Maybe, that’s why Esau didn’t consider Jake a threat. After all, Esau had everything going for him.
Nevertheless, things may have come a little bit too easy for Esau. This would explain why he folded easily under pressure.
On one occasion, he returned from a hunt so tired and hungry that he couldn’t face making a meal.
But Jake happened to be cooking up an aromatic stew. Esau decided it was easier to beg from his unpopular brother than to cook at the end of an exhausting day.
Can’t say that I blame him for that.
Jacob obviously recognized his brother’s weakness, and took advantage of the situation. He demanded that his brother exchange the birthright for stew. Esau paid by far and away more than that stew was worth.
In order to satisfy his belly, Esau quite literally sold his soul.
Jacob, however, wasn’t satisfied.
He joined forces with his mother to complete the coups. While Esau was occupied with hunting game, Jacob pulled off the bait and switch of a lifetime in order to steal Isaac’s spiritual blessing from Esau, (Genesis 27) .
After Jake’s theft, Rebekah understandably feared for her younger son’s life. Esau’s ire knew no bounds.
For this reason, she persuaded Isaac to send Jacob to live with her brother. There, the deceiver would learn some tough life lessons.
That’s right. Jake spent a good portion of his life reaping what he sowed. For example, his Uncle Laban tricked Jake numerous times. Laban first took advantage of his nephew by offering to allow Jake to work for the hand of Laban’s youngest daughter and then switched the girls on the wedding night, (Genesis 29:23-25).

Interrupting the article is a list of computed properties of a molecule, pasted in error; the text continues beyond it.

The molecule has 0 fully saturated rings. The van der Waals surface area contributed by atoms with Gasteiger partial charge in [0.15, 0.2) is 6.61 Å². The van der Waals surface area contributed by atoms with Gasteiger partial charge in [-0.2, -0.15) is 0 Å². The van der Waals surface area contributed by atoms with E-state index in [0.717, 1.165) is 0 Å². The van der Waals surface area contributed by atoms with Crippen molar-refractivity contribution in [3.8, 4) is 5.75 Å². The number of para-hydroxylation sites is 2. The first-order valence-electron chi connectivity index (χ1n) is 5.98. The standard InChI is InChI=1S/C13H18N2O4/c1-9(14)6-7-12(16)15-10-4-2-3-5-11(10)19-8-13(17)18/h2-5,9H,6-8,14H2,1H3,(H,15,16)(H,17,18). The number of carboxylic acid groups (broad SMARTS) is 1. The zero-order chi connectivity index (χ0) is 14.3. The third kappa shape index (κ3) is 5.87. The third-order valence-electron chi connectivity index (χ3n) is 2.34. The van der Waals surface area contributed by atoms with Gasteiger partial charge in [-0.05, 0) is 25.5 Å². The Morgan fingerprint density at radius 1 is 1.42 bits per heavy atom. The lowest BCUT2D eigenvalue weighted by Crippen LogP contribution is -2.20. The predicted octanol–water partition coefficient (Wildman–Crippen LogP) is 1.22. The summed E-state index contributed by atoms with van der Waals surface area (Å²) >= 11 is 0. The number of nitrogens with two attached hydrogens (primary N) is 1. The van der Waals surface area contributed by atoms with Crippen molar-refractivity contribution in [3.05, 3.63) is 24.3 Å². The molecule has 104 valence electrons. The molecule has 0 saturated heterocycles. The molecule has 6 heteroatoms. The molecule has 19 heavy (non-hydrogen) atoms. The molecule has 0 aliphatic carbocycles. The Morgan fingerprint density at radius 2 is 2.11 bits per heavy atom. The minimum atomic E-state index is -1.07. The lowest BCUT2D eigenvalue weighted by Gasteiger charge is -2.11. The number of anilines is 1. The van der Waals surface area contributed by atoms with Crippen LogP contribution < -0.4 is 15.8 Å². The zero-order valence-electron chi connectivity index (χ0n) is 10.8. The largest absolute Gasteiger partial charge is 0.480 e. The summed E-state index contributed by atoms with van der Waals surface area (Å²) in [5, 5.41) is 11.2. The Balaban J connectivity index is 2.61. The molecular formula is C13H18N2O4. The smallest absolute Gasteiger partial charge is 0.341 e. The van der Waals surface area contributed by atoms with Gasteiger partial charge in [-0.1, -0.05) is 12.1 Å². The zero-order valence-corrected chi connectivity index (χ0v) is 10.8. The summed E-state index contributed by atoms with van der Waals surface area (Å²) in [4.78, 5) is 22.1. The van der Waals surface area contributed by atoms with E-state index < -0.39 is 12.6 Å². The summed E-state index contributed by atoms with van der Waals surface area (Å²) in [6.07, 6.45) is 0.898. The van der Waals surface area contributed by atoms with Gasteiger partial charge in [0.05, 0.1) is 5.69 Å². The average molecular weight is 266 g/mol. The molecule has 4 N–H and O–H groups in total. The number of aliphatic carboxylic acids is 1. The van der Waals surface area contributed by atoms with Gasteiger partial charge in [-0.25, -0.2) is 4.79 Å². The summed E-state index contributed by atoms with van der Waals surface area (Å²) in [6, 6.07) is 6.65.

As a result, Jacob worked an additional seven years for his chosen bride. Later, when he later tried to return home, Laban waylaid Jake. When Rebekah’s youngest finally made the break, his beloved bride stole an idol from her father and lied about it.
Jacob attempts to control his circumstances rather than to trust God’s plan resulted in some pretty messy conflicts.
But the most significant of these came on the journey home. Although he had grown spiritually, Jacob still struggled with trusting God.
Genesis 32 records Jacob’s struggle with God (Genesis 32:24-32). Depending on his own strength, he wrestled with the angel of the Lord. He attempted to force God’s hand of blessing.
But God’s gifts are not the result of our works or negotiation. No amount of works, no amount of scheming, will curry God’s grace.
Jacob’s history actually demonstrates that God chooses to look beyond what is. God chose Jacob in spite of Jacob’s character, in spite of Jacob’s history.
Indeed. God’s favor is not a response to human cunning, ingenuity or works. God bestows good gifts because of His grace.
Sometimes I forget that, and I wrestle.
I know better. Yet, I attempt to bargain with God because in the midst of life’s clamor, I lose sight of my heavenly Father’s love and grace.
I rush out the door and into the world. I fail to place my faith in my heavenly Father’s love and omnipotence.
I frantically try to control my circumstances, to manipulate events to advantage. And like Jake, I am miserable.
At times like these, God uses dramatic circumstances to remind me once more that I am the clay and He is the potter.
Or as Steven Curtis Chapman so poignantly sings, “God is God and I am not.”
By grace, the Creator paints a beautiful composition on my life’s canvas.
God sees potential in you and me just as He did in Jacob.
As I read of Jacob’s later years, I come to understand God’s choice better. Jacob had obviously learned the importance of trusting God. After all, his son Joseph demonstrated deep love and trust in God. I think it’s likely that Jacob shared his own life-lessons with his son.
And Joseph lived a God-saturated life…